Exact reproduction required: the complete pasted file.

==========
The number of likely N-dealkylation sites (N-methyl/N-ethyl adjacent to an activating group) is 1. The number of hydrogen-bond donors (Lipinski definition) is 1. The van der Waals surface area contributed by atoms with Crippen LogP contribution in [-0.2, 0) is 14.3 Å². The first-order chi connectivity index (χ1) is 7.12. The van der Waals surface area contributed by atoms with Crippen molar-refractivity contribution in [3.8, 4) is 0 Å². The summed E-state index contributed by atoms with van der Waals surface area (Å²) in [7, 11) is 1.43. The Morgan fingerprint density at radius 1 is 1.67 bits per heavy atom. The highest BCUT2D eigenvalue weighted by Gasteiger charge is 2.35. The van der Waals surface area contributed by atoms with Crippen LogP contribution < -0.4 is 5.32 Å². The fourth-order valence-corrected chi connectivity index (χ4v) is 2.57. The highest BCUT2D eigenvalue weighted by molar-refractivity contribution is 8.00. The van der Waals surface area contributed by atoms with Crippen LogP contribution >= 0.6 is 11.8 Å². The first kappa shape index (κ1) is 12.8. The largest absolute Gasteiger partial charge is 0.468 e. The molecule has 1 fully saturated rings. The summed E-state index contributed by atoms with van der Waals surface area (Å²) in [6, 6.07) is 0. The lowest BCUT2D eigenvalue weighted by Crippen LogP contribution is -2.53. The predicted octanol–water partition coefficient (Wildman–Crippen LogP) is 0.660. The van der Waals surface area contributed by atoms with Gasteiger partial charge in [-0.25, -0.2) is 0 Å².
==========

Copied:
The number of likely N-dealkylation sites (N-methyl/N-ethyl adjacent to an activating group) is 1. The number of hydrogen-bond donors (Lipinski definition) is 1. The van der Waals surface area contributed by atoms with Crippen LogP contribution in [-0.2, 0) is 14.3 Å². The first-order chi connectivity index (χ1) is 7.12. The van der Waals surface area contributed by atoms with Crippen molar-refractivity contribution in [3.8, 4) is 0 Å². The summed E-state index contributed by atoms with van der Waals surface area (Å²) in [7, 11) is 1.43. The Morgan fingerprint density at radius 1 is 1.67 bits per heavy atom. The highest BCUT2D eigenvalue weighted by Gasteiger charge is 2.35. The van der Waals surface area contributed by atoms with Crippen LogP contribution < -0.4 is 5.32 Å². The fourth-order valence-corrected chi connectivity index (χ4v) is 2.57. The highest BCUT2D eigenvalue weighted by molar-refractivity contribution is 8.00. The van der Waals surface area contributed by atoms with Crippen LogP contribution >= 0.6 is 11.8 Å². The first kappa shape index (κ1) is 12.8. The largest absolute Gasteiger partial charge is 0.468 e. The molecule has 1 fully saturated rings. The summed E-state index contributed by atoms with van der Waals surface area (Å²) in [6, 6.07) is 0. The lowest BCUT2D eigenvalue weighted by Crippen LogP contribution is -2.53. The predicted octanol–water partition coefficient (Wildman–Crippen LogP) is 0.660. The van der Waals surface area contributed by atoms with Gasteiger partial charge in [-0.25, -0.2) is 0 Å².